Here's the thing. If Christians were recognizing the birth of Christ by the beginning of the third century, does it make sense to think that this was a fourth century invention to sway the Roman populous over to Christianity? Christianity was gaining ground in the time of Clement, but it was by no means out from under the shadow of persecution. It also wasn't borrowing much from pagan customs at the time. So why believe they would do so for this date?

In order to get a fuller picture, we must look at the Roman holidays and their histories. You can read  that post here and part three is here.


1. Mohammed, Besheer. "Christmas Also Celebrated by Many Non-Christians." Pew Research Center. Pew Research Center, 23 Dec. 2013. Web. 14 Dec. 2015.
2. Schnepper, Rachel N. "Yuletide's Outlaws." The New York Times. The New York Times, 14 Dec. 2012. Web. 15 Dec. 2015.
3. Nissenbaum, Stephen. The Battle for Christmas. New York: Alfred A. Knopf, 1996. Print. 4.
4. Schmidt, T.C. "Hippolytus and the Original Date of Christmas" T.C. Schmidt. 21 Nov 2010. Web. 16 Dec 2015.
5. Schmmidt, T.C. "Clement of Alexandria and the Original date of Christmas as December 25th." T.C. Schmidt. 17 Dec 2010. Web. 16 Dec 2015.
6. Talley, Thomas J. The Origins of the Liturgical Year. New York: Pueblo Pub, 1986. Print. 91ff.
7. Augustine of Hippo. On the Trinity, IV, 5. Logos Virtual Library. Trans. Arthur West Haddan. Darren L. Slider, n.d. Web. 16 Dec. 2015.
Image Courtesy Adam Clark and licensed via the Creative Commons Attribution-NonCommercial-ShareAlike 2.0 Generic (CC BY-NC-SA 2.0) License.

Wednesday, December 09, 2015

Throwing Out the Riches of Christian History

After the discovery of gold in California in 1849, the American west was bristling with gold fever. Prospectors were traveling to both California and Nevada seeking to strike it rich. By 1859, much of the surface gold had been retrieved from the area around the Carson River, but two prospectors, Patrick McLaughlin and Peter O'Riley, sought to mine deeper into the hillsides. 1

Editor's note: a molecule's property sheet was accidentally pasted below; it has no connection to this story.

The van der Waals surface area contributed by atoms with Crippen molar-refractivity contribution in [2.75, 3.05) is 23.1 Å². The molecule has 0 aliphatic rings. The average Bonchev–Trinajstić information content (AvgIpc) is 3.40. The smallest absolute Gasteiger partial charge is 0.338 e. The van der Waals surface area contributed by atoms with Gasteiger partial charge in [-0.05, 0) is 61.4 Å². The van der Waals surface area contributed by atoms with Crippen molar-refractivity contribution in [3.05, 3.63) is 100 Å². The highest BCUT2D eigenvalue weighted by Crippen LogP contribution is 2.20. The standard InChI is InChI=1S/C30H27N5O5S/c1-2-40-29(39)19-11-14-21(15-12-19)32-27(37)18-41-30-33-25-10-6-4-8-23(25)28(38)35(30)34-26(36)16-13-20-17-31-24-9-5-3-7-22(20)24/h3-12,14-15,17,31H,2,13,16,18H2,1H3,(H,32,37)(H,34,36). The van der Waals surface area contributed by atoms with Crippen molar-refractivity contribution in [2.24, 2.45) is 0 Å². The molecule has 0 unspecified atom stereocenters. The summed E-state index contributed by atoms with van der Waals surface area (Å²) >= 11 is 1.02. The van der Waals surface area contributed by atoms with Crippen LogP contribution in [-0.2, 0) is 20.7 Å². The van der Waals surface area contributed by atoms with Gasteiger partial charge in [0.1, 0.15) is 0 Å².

They used rockers to extract some gold from shallow deposits, but continued to be vexed by a bluish-black clay that kept clogging their mining equipment. This "annoying blue stuff" had been plaguing miners for over a year, as the equipment had to be continually cleaned of the heavy, sticky stuff so it could be discarded.2 What they didn't realize is they had been throwing away a fortune. When the clay was sent to an assay office in Grass Valley, CA. it was found that each ton of the material would yield $876 in gold, but it held nearly $3,000 in silver! 3 Because the miners only knew about gold, they had been throwing away a fortune.

I think Christians can sometimes suffer from the same problem. It is no doubt that all believers revere the Bible as God's word and it is the most valuable thing we have to know and learn from God. Yet, many Christians only focus on the Bible and they don't learn about the rich heritage of Christian history. Christians of past ages have studies, learned, and argued for their faith even as we do today. They have already worked through manty of the difficulties that we believe are modern in nature and they offer a wisdom and insight into the scriptures that shouldn't be overlooked.

 In fact, many of the supposed "new" arguments against God have been addressed centuries ago. For example, take the Richard Dawkins quote from his 2002 TED Talk: "We are all atheists in most of the gods humanity has ever believed in. Some of us just go one god further."4 This is merely rhetoric, and it isn't new.

 In the second century AD, the Christian Athenagoras wrote to the Emperor of Rome complaining about how Christians are being unfairly persecuted. One charge leveled against them was that Christians were atheists, because they didn't believe in the pantheon of Gods. Here's Athenagoras' reply: